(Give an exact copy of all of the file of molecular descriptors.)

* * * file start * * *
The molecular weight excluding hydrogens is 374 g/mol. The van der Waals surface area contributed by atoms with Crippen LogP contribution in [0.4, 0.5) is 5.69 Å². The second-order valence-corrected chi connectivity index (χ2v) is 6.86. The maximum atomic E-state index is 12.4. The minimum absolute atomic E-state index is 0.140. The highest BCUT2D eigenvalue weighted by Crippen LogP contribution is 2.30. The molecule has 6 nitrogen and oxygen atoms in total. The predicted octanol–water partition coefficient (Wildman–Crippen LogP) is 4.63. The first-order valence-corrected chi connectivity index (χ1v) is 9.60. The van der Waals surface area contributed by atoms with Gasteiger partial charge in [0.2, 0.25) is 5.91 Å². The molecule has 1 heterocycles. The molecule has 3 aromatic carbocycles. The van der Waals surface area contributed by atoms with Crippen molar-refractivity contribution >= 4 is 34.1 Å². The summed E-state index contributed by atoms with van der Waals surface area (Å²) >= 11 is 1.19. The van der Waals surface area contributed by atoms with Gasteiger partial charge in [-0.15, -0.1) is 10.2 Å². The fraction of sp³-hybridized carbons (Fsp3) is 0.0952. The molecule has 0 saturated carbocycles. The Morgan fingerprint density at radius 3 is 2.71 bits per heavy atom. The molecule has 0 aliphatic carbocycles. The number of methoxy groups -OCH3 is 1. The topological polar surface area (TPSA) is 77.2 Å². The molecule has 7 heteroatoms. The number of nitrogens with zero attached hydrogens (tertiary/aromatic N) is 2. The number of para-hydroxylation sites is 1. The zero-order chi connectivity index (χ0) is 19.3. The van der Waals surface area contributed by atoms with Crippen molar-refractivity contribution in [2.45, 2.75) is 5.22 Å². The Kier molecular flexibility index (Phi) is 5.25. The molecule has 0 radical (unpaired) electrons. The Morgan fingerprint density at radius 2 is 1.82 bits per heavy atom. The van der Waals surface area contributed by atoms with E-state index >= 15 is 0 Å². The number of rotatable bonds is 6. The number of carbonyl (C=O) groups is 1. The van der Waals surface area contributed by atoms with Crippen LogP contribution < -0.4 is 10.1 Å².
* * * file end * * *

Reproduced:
The molecular weight excluding hydrogens is 374 g/mol. The van der Waals surface area contributed by atoms with Crippen LogP contribution in [0.4, 0.5) is 5.69 Å². The second-order valence-corrected chi connectivity index (χ2v) is 6.86. The maximum atomic E-state index is 12.4. The minimum absolute atomic E-state index is 0.140. The highest BCUT2D eigenvalue weighted by Crippen LogP contribution is 2.30. The molecule has 6 nitrogen and oxygen atoms in total. The predicted octanol–water partition coefficient (Wildman–Crippen LogP) is 4.63. The first-order valence-corrected chi connectivity index (χ1v) is 9.60. The van der Waals surface area contributed by atoms with Gasteiger partial charge in [0.2, 0.25) is 5.91 Å². The molecule has 1 heterocycles. The molecule has 3 aromatic carbocycles. The van der Waals surface area contributed by atoms with Crippen molar-refractivity contribution >= 4 is 34.1 Å². The summed E-state index contributed by atoms with van der Waals surface area (Å²) >= 11 is 1.19. The van der Waals surface area contributed by atoms with Gasteiger partial charge in [-0.15, -0.1) is 10.2 Å². The fraction of sp³-hybridized carbons (Fsp3) is 0.0952. The molecule has 0 saturated carbocycles. The Morgan fingerprint density at radius 3 is 2.71 bits per heavy atom. The molecule has 0 aliphatic carbocycles. The number of methoxy groups -OCH3 is 1. The topological polar surface area (TPSA) is 77.2 Å². The molecule has 7 heteroatoms. The number of nitrogens with zero attached hydrogens (tertiary/aromatic N) is 2. The number of para-hydroxylation sites is 1. The zero-order chi connectivity index (χ0) is 19.3. The van der Waals surface area contributed by atoms with Crippen molar-refractivity contribution in [2.45, 2.75) is 5.22 Å². The Kier molecular flexibility index (Phi) is 5.25. The molecule has 0 radical (unpaired) electrons. The Morgan fingerprint density at radius 2 is 1.82 bits per heavy atom. The van der Waals surface area contributed by atoms with E-state index >= 15 is 0 Å². The number of rotatable bonds is 6. The number of carbonyl (C=O) groups is 1. The van der Waals surface area contributed by atoms with Crippen LogP contribution < -0.4 is 10.1 Å².